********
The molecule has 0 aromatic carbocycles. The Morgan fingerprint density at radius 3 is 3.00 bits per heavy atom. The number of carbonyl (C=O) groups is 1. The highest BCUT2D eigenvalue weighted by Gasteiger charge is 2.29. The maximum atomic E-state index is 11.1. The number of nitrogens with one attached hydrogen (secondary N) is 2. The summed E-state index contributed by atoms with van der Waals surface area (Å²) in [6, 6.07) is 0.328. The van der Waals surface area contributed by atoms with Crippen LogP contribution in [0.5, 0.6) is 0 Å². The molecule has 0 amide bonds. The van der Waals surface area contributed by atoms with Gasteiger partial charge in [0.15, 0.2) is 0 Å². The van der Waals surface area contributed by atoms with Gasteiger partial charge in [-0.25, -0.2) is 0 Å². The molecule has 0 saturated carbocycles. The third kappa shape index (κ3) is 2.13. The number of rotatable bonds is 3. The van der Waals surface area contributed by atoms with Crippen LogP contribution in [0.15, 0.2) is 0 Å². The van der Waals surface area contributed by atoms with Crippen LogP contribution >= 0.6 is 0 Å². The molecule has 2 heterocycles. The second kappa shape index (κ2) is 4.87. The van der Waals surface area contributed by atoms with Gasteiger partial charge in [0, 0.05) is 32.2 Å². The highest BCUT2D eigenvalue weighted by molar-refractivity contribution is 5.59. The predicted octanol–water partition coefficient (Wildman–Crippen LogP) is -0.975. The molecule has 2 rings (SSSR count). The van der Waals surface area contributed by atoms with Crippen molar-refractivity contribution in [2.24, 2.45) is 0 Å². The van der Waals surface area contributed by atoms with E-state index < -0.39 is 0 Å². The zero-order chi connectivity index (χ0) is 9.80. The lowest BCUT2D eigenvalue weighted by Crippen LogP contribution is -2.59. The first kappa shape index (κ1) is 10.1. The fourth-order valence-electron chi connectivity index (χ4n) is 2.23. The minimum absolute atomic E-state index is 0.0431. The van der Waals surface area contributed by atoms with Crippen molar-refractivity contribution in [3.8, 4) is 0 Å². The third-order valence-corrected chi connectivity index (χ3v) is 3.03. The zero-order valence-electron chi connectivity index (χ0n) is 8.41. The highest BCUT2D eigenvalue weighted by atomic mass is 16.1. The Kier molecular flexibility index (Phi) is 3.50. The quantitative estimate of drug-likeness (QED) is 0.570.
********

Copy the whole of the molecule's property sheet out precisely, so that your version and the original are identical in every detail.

The molecule has 0 aromatic carbocycles. The Morgan fingerprint density at radius 3 is 3.00 bits per heavy atom. The number of carbonyl (C=O) groups is 1. The highest BCUT2D eigenvalue weighted by Gasteiger charge is 2.29. The maximum atomic E-state index is 11.1. The number of nitrogens with one attached hydrogen (secondary N) is 2. The summed E-state index contributed by atoms with van der Waals surface area (Å²) in [6, 6.07) is 0.328. The van der Waals surface area contributed by atoms with Crippen LogP contribution in [0.5, 0.6) is 0 Å². The molecule has 0 amide bonds. The van der Waals surface area contributed by atoms with Gasteiger partial charge in [0.15, 0.2) is 0 Å². The van der Waals surface area contributed by atoms with Gasteiger partial charge in [-0.25, -0.2) is 0 Å². The molecule has 0 saturated carbocycles. The third kappa shape index (κ3) is 2.13. The number of rotatable bonds is 3. The van der Waals surface area contributed by atoms with Crippen LogP contribution in [0.15, 0.2) is 0 Å². The van der Waals surface area contributed by atoms with Crippen LogP contribution >= 0.6 is 0 Å². The molecule has 2 heterocycles. The second kappa shape index (κ2) is 4.87. The van der Waals surface area contributed by atoms with Gasteiger partial charge in [0, 0.05) is 32.2 Å². The highest BCUT2D eigenvalue weighted by molar-refractivity contribution is 5.59. The predicted octanol–water partition coefficient (Wildman–Crippen LogP) is -0.975. The molecule has 2 rings (SSSR count). The van der Waals surface area contributed by atoms with Crippen molar-refractivity contribution in [2.24, 2.45) is 0 Å². The van der Waals surface area contributed by atoms with E-state index < -0.39 is 0 Å². The zero-order chi connectivity index (χ0) is 9.80. The lowest BCUT2D eigenvalue weighted by Crippen LogP contribution is -2.59. The first kappa shape index (κ1) is 10.1. The fourth-order valence-electron chi connectivity index (χ4n) is 2.23. The minimum absolute atomic E-state index is 0.0431. The van der Waals surface area contributed by atoms with Crippen molar-refractivity contribution in [3.8, 4) is 0 Å². The third-order valence-corrected chi connectivity index (χ3v) is 3.03. The zero-order valence-electron chi connectivity index (χ0n) is 8.41. The highest BCUT2D eigenvalue weighted by atomic mass is 16.1. The Kier molecular flexibility index (Phi) is 3.50. The quantitative estimate of drug-likeness (QED) is 0.570.